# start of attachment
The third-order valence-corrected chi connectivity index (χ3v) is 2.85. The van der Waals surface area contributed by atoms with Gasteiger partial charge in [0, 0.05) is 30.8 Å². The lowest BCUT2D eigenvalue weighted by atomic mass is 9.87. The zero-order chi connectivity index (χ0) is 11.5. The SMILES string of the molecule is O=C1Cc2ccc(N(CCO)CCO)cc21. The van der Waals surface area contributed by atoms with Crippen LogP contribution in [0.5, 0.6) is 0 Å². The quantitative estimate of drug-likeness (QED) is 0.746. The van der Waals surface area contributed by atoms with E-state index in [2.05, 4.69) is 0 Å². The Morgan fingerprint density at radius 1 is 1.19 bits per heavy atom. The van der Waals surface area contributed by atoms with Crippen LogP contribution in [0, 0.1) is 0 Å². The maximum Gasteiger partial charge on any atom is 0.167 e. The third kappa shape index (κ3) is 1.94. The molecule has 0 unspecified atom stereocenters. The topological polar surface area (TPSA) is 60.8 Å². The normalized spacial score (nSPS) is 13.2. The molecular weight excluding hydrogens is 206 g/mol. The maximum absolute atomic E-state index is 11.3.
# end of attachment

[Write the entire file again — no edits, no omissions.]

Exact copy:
The third-order valence-corrected chi connectivity index (χ3v) is 2.85. The van der Waals surface area contributed by atoms with Gasteiger partial charge in [0, 0.05) is 30.8 Å². The lowest BCUT2D eigenvalue weighted by atomic mass is 9.87. The zero-order chi connectivity index (χ0) is 11.5. The SMILES string of the molecule is O=C1Cc2ccc(N(CCO)CCO)cc21. The van der Waals surface area contributed by atoms with Crippen LogP contribution in [0.5, 0.6) is 0 Å². The quantitative estimate of drug-likeness (QED) is 0.746. The van der Waals surface area contributed by atoms with E-state index in [2.05, 4.69) is 0 Å². The Morgan fingerprint density at radius 1 is 1.19 bits per heavy atom. The van der Waals surface area contributed by atoms with Crippen LogP contribution in [0, 0.1) is 0 Å². The maximum Gasteiger partial charge on any atom is 0.167 e. The third kappa shape index (κ3) is 1.94. The molecule has 0 unspecified atom stereocenters. The topological polar surface area (TPSA) is 60.8 Å². The normalized spacial score (nSPS) is 13.2. The molecular weight excluding hydrogens is 206 g/mol. The maximum absolute atomic E-state index is 11.3.